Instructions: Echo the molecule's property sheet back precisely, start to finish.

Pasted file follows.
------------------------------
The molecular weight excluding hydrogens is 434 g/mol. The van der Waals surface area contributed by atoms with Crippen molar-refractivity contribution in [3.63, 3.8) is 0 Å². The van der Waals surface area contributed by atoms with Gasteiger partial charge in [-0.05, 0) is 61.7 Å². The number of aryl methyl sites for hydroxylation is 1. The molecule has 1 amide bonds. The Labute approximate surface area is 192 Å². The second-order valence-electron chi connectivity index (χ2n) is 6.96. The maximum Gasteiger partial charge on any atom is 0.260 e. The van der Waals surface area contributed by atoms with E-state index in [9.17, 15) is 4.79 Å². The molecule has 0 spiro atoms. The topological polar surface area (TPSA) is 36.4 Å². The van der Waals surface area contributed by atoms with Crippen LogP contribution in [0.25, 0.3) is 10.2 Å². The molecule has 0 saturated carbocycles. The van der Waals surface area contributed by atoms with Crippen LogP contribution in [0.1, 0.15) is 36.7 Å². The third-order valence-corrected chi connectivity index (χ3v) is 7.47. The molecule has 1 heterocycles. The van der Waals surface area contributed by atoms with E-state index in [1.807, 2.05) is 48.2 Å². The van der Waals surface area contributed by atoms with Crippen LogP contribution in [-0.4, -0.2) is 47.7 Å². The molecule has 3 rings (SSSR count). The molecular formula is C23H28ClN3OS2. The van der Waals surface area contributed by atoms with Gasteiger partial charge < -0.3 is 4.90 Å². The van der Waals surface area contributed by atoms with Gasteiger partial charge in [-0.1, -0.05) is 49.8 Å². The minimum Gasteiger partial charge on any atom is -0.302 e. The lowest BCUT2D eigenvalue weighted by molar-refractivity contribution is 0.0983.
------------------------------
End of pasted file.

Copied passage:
The molecular weight excluding hydrogens is 434 g/mol. The van der Waals surface area contributed by atoms with Crippen molar-refractivity contribution in [3.63, 3.8) is 0 Å². The van der Waals surface area contributed by atoms with Gasteiger partial charge in [-0.05, 0) is 61.7 Å². The number of aryl methyl sites for hydroxylation is 1. The molecule has 1 amide bonds. The Labute approximate surface area is 192 Å². The second-order valence-electron chi connectivity index (χ2n) is 6.96. The maximum Gasteiger partial charge on any atom is 0.260 e. The van der Waals surface area contributed by atoms with E-state index in [9.17, 15) is 4.79 Å². The molecule has 0 spiro atoms. The topological polar surface area (TPSA) is 36.4 Å². The van der Waals surface area contributed by atoms with Crippen LogP contribution in [0.25, 0.3) is 10.2 Å². The molecule has 0 saturated carbocycles. The van der Waals surface area contributed by atoms with Crippen LogP contribution in [0.1, 0.15) is 36.7 Å². The third-order valence-corrected chi connectivity index (χ3v) is 7.47. The molecule has 1 heterocycles. The van der Waals surface area contributed by atoms with E-state index in [1.807, 2.05) is 48.2 Å². The van der Waals surface area contributed by atoms with Crippen LogP contribution in [-0.4, -0.2) is 47.7 Å². The molecule has 3 rings (SSSR count). The molecular formula is C23H28ClN3OS2. The van der Waals surface area contributed by atoms with Gasteiger partial charge < -0.3 is 4.90 Å². The van der Waals surface area contributed by atoms with Gasteiger partial charge in [-0.1, -0.05) is 49.8 Å². The minimum Gasteiger partial charge on any atom is -0.302 e. The lowest BCUT2D eigenvalue weighted by molar-refractivity contribution is 0.0983.